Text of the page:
The number of teens and young adults who use tobacco products remains surprisingly high in the United States. According to the Centers for Disease Control and Prevention, more than 3.6 million middle and high school students smoke cigarettes. In fact, for every person who dies due to smoking-related illnesses—more than 1,200 people each day—at least two teens or young adults become regular smokers. Nearly 90% of these “replacement” smokers try their first cigarette by age 18.
So what can you do?
The Mayo Clinic advises the best way to get your teens to quit smoking is by helping them avoid ever taking that first puff. Here are some tips to help you with this challenge:
- Set a good example. If your kids see you smoking, how can you expect them to listen to you?
- Say no to teen smoking. Tell them smoking isn’t allowed. Firm smoking restrictions may sway them not to try in the first place.
- Appeal to your teen’s vanity. Remind your teen that smoking is dirty, smelly, gives them bad breath, wrinkles, makes their teeth yellow, and gives them less energy for sports.
- Do the math. Sit down with your teen and calculate how expensive a smoking habit can really be. Chances are they will already be thinking about spending that money elsewhere, like saving up for a car.
- Expect peer pressure. Rehearse with your teen on how to respond to peer pressure from friends and other teens.
- Take addiction seriously. Tell them how hard it is to quit smoking, and that most adults who have died from smoking started when they were teenagers.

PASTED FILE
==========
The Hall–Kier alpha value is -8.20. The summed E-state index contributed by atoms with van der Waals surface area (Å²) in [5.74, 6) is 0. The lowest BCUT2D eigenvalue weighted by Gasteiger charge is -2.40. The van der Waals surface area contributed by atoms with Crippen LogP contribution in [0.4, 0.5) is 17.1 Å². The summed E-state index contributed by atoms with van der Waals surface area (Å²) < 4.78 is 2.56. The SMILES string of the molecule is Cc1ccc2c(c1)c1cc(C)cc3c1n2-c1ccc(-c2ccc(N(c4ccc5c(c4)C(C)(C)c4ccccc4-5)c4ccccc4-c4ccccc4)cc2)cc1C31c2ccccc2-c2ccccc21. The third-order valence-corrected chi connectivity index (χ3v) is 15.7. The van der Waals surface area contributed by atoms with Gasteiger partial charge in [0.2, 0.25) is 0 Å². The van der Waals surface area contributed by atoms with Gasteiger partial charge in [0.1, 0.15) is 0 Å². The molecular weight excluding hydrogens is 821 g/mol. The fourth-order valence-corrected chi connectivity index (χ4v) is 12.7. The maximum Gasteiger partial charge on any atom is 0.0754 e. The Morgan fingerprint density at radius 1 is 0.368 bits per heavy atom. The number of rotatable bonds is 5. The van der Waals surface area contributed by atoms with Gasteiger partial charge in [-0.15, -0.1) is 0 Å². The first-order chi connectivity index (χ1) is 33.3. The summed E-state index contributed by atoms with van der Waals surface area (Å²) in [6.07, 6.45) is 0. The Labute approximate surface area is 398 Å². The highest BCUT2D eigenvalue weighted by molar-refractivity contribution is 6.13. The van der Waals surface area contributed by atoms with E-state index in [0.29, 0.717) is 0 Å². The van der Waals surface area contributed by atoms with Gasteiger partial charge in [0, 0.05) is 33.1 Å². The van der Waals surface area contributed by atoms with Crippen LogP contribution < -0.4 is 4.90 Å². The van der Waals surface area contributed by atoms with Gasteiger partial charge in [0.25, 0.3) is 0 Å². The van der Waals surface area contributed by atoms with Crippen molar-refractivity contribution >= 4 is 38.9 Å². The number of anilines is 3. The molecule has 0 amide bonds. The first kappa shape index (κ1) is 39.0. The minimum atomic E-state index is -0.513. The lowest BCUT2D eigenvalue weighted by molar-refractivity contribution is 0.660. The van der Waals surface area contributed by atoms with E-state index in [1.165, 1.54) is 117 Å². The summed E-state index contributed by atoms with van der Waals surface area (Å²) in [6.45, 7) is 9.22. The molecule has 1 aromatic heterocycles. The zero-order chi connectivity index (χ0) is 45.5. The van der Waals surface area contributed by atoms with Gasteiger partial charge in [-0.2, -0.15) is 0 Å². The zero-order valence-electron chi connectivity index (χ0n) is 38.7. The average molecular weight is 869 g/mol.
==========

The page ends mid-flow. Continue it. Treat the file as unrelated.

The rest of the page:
- Predict the future. Teens tend to think they’ll live forever. Use loved ones, friends, or celebrities who’ve gotten smoking-related diseases as real-life examples.
- Think beyond cigarettes. Smokeless tobacco, clove cigarettes, and hookahs are not safer than smoking cigarettes. They all carry health risks; don’t let your teen be fooled.
Consider supplementing the above tips with resources from the following organizations:
- SmokeFreeTeen.gov is dedicated to helping teens and young adults quit smoking. They offer the Smokefree TXT text messaging service that provides your teen with 24/7 encouragement. Also, their QuitSTART app allows teens to track their mood, cravings, triggers, and overall smoke-free progress. Just sign up! Please note, these resources are free from SmokeFreeteen.gov, but standard messaging and data rates apply.
- Lung.org is sponsored by the American Lung Association and offers a lot of information about how to quit tobacco, why you should quit, and where you can find more help. They also offer information regarding federal, state, and community programs to help with tobacco cessation.
- Kidshealth.org is a great resource for helping your kids quit smoking. Plus, it also offers a lot of advice for other issues and risks that may impact your teens, such as drugs and alcohol, driving safety, and food and fitness!